Port of Baltimore’s Trash Navy

Part of the Baltimore's

Part of the Baltimore’s “TRASHCAT™ Fleet

“TRASHCAT™” operating off the Inner Harbor promenades

On a rainy day, it takes no time for a discarded cheese twisties plastic bag tossed into a gutter in Baltimore to wind up floating in its renowned Inner Harbor. And there are soda bottles sighted near the Aquarium. An empty pound jar of peanut butter drifts opposite the Science Center. Potato chip bags bob alongside the Governor’s yacht.

The job of doing water vacuum cleaner service falls to the Baltimore City Department of Public Works, which operates its own marine operations department to retrieve and haul a ton of soggy debris each day from the 52 miles of Patapsco River shoreline. “The nice little lady out there who sweeps her pavement and pushes all the trash in the gutter – she means well, but what she’s doing, she’s sending it down to us,” says J. Tony Jeffery, Chief of Marine Operations, Department of Public Works.

The dirt chain works like this: Any trash that makes its way into a storm sewer drain (the openings at most street corners – not the pipes from kitchen and bathroom waste water) will eventually turn up bobbing in the harbor. That detritus can be anything from a soft drink can to an elm tree limb. Even a refrigerator will wind up in the harbor. Thanks to its insulation, the kitchen icebox will float. Unloaded auto tires are particularly obnoxious. People seem to toss them as they would a gum wrapper. About 50 tires regularly arrive in the harbor after a prolonged summer downpour.

Housecleaning the harbor is no easy chore. There are more than 100 storm sewer openings (interconnected with a network of city sewer and gutters) along the sides of the Patapsco River. Still more storm sewers flow into the Jones Falls, the stream that flows from North Baltimore to the harbor and is its single greatest trash source. Gwynns Falls also acts as a trash conduit into the Patapsco’s Middle Branch.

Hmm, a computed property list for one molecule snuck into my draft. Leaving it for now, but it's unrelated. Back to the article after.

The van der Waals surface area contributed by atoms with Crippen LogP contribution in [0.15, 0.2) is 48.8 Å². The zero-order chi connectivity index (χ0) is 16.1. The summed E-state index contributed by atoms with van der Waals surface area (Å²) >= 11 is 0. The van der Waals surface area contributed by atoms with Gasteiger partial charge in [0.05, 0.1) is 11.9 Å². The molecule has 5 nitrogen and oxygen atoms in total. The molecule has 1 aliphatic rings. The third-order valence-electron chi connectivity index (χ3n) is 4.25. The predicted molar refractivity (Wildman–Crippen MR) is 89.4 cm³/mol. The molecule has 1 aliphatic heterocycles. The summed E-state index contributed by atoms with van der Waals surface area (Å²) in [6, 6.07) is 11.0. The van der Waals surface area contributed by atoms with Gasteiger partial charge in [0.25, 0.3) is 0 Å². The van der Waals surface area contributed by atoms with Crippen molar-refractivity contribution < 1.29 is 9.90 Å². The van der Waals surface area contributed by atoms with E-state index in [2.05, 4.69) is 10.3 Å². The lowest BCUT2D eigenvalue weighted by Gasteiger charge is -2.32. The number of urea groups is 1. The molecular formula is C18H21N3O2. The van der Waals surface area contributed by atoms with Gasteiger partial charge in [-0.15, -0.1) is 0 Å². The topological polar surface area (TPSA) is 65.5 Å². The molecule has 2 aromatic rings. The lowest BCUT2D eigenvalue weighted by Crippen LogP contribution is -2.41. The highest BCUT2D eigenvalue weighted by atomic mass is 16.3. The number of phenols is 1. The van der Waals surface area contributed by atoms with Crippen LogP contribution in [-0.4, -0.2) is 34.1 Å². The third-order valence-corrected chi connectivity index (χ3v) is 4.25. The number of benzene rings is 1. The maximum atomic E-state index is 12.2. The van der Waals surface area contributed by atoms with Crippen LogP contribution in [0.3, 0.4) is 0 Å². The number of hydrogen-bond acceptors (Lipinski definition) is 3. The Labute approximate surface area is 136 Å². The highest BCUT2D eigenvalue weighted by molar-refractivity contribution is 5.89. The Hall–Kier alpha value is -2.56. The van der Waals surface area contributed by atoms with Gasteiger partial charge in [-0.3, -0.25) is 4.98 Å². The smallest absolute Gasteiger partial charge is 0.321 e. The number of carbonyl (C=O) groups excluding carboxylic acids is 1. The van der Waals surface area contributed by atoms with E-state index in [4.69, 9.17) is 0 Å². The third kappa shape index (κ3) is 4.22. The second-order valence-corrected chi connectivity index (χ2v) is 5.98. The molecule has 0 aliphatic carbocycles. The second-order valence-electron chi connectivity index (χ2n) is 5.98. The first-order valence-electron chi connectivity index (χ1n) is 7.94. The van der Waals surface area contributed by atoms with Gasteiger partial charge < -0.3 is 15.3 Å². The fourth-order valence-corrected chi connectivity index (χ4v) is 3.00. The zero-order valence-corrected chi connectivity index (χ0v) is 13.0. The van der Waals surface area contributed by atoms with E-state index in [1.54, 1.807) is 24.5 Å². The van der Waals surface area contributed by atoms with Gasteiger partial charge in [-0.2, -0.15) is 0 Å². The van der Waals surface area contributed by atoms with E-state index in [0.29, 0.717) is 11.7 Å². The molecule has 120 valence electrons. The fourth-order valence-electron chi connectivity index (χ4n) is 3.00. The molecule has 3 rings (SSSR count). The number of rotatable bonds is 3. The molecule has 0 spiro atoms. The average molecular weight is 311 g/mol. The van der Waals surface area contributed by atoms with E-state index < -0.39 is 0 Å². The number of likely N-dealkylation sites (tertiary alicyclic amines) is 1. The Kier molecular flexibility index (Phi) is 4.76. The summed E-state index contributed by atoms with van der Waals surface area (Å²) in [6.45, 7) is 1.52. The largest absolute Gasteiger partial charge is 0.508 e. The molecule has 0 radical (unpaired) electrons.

It’s up to the city’s trash navy to fight this harbor nuisance. On most days, you’ll see the city’s trash retriever boats – marine trash skimmers called “TRASHCATS™” – working alongside the tourist-oriented boats – paddle boas, water taxis and even visiting Tall Ships. The retrievers skim the water surface with conveyor belts to pick up debris.

The “TRASHCATS™” were designed and built by United Marine International, an affiliate of Baltimore-based Ellicott International.

Trash has a tendency to collect in the water just off the Inner Harbor brick promenades near Harbor place, one of the places where it’s more likely to be noticed by visitors. Another nettlesome floating trash lagoon is off Brown’s Wharf at Fells Point – ironically, another popular tourist mecca.

“It’s the low tides that unleash the trash that has settled under the piers and marina. I can have the Inner Harbor cleaned spotless and the tide can go out and it looks like we weren’t even there,” says Jeffery. Tom Finnerty, the supervisor of public works marine operations, use a small radio to direct the retrievers and some 22-foot-long Romarine boats to places in the harbor where the stuff has collected.

4 Years & 1500+ Tons of floating debris later…

In 1989, the first year that full statistics were kept, some 317 tons of trash were fished out of the harbor. In 1990, 442 tons; 1991, 364 tons. And this wet year, 372 tons and counting. June was particularly troublesome. Four storms in two days flushed 60 tons of mess through sewers into the drink.

The City’s fleet of “TRASHCATS™” includes three different sizes of machines, each with a separate capacity best-suited to a particular area in the harbor.